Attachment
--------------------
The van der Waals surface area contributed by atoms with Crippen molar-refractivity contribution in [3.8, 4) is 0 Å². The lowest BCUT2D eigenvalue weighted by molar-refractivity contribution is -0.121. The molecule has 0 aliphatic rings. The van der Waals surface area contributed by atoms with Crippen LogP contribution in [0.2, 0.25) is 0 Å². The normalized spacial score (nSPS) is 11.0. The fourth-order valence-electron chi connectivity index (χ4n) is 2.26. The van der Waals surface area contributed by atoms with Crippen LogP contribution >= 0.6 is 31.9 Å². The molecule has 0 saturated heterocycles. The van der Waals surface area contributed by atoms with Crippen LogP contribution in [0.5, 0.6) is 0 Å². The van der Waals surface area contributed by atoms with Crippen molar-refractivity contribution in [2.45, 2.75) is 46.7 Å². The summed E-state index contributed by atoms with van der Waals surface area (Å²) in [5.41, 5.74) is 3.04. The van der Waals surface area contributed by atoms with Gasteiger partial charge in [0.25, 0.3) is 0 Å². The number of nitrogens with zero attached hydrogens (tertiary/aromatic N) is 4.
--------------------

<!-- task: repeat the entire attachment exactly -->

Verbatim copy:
The van der Waals surface area contributed by atoms with Crippen molar-refractivity contribution in [3.8, 4) is 0 Å². The lowest BCUT2D eigenvalue weighted by molar-refractivity contribution is -0.121. The molecule has 0 aliphatic rings. The van der Waals surface area contributed by atoms with Crippen LogP contribution in [0.2, 0.25) is 0 Å². The normalized spacial score (nSPS) is 11.0. The fourth-order valence-electron chi connectivity index (χ4n) is 2.26. The van der Waals surface area contributed by atoms with Crippen LogP contribution >= 0.6 is 31.9 Å². The molecule has 0 saturated heterocycles. The van der Waals surface area contributed by atoms with Crippen LogP contribution in [0.5, 0.6) is 0 Å². The van der Waals surface area contributed by atoms with Crippen molar-refractivity contribution in [2.45, 2.75) is 46.7 Å². The summed E-state index contributed by atoms with van der Waals surface area (Å²) in [5.41, 5.74) is 3.04. The van der Waals surface area contributed by atoms with Gasteiger partial charge in [0.25, 0.3) is 0 Å². The number of nitrogens with zero attached hydrogens (tertiary/aromatic N) is 4.